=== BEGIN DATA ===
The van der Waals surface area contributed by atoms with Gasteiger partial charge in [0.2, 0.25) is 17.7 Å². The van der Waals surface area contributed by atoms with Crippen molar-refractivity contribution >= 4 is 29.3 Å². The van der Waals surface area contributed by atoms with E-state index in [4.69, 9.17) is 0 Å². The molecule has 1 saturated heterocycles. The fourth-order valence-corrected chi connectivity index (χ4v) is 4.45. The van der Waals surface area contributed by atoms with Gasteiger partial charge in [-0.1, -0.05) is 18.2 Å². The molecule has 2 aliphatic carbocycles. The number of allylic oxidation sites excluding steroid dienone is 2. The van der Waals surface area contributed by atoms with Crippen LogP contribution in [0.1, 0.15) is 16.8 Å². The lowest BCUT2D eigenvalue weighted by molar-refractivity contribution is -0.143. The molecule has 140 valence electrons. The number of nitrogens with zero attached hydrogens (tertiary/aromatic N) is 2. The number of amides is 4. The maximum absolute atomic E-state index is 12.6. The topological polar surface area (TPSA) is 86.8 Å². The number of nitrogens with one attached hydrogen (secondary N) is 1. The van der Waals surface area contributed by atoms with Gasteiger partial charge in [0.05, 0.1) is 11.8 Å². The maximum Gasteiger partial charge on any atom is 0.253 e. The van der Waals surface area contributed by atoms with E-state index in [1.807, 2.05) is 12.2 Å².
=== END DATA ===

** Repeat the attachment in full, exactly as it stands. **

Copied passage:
The van der Waals surface area contributed by atoms with Gasteiger partial charge in [0.2, 0.25) is 17.7 Å². The van der Waals surface area contributed by atoms with Crippen molar-refractivity contribution >= 4 is 29.3 Å². The van der Waals surface area contributed by atoms with E-state index in [4.69, 9.17) is 0 Å². The molecule has 1 saturated heterocycles. The fourth-order valence-corrected chi connectivity index (χ4v) is 4.45. The van der Waals surface area contributed by atoms with Gasteiger partial charge in [-0.1, -0.05) is 18.2 Å². The molecule has 2 aliphatic carbocycles. The number of allylic oxidation sites excluding steroid dienone is 2. The van der Waals surface area contributed by atoms with Crippen LogP contribution in [0.1, 0.15) is 16.8 Å². The lowest BCUT2D eigenvalue weighted by molar-refractivity contribution is -0.143. The molecule has 140 valence electrons. The number of nitrogens with zero attached hydrogens (tertiary/aromatic N) is 2. The number of amides is 4. The maximum absolute atomic E-state index is 12.6. The topological polar surface area (TPSA) is 86.8 Å². The number of nitrogens with one attached hydrogen (secondary N) is 1. The van der Waals surface area contributed by atoms with Gasteiger partial charge in [0.05, 0.1) is 11.8 Å². The maximum Gasteiger partial charge on any atom is 0.253 e. The van der Waals surface area contributed by atoms with E-state index in [1.807, 2.05) is 12.2 Å².